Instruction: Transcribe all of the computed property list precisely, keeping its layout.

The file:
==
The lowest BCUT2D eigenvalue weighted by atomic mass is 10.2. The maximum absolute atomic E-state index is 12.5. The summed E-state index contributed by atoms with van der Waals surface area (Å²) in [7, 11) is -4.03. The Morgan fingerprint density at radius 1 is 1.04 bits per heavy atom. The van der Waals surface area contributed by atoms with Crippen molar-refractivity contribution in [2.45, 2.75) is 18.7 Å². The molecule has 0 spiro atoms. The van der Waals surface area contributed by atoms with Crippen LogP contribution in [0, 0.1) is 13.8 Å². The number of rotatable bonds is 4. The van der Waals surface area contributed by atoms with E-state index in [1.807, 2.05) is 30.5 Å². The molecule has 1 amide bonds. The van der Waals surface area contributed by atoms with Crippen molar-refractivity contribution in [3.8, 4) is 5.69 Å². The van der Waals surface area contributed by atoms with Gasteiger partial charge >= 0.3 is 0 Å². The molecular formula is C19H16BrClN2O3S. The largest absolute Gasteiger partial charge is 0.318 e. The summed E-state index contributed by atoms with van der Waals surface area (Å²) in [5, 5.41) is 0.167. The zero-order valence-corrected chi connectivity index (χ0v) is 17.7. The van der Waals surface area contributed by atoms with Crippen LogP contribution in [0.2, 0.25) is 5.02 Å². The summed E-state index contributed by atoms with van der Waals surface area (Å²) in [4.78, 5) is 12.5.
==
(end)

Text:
The lowest BCUT2D eigenvalue weighted by atomic mass is 10.2. The maximum absolute atomic E-state index is 12.5. The summed E-state index contributed by atoms with van der Waals surface area (Å²) in [7, 11) is -4.03. The Morgan fingerprint density at radius 1 is 1.04 bits per heavy atom. The van der Waals surface area contributed by atoms with Crippen molar-refractivity contribution in [2.45, 2.75) is 18.7 Å². The molecule has 0 spiro atoms. The van der Waals surface area contributed by atoms with Crippen LogP contribution in [0, 0.1) is 13.8 Å². The number of rotatable bonds is 4. The van der Waals surface area contributed by atoms with E-state index in [1.807, 2.05) is 30.5 Å². The molecule has 1 amide bonds. The van der Waals surface area contributed by atoms with Crippen molar-refractivity contribution in [3.8, 4) is 5.69 Å². The van der Waals surface area contributed by atoms with Gasteiger partial charge >= 0.3 is 0 Å². The molecular formula is C19H16BrClN2O3S. The largest absolute Gasteiger partial charge is 0.318 e. The summed E-state index contributed by atoms with van der Waals surface area (Å²) in [5, 5.41) is 0.167. The zero-order valence-corrected chi connectivity index (χ0v) is 17.7. The van der Waals surface area contributed by atoms with Crippen LogP contribution in [0.2, 0.25) is 5.02 Å². The summed E-state index contributed by atoms with van der Waals surface area (Å²) in [4.78, 5) is 12.5.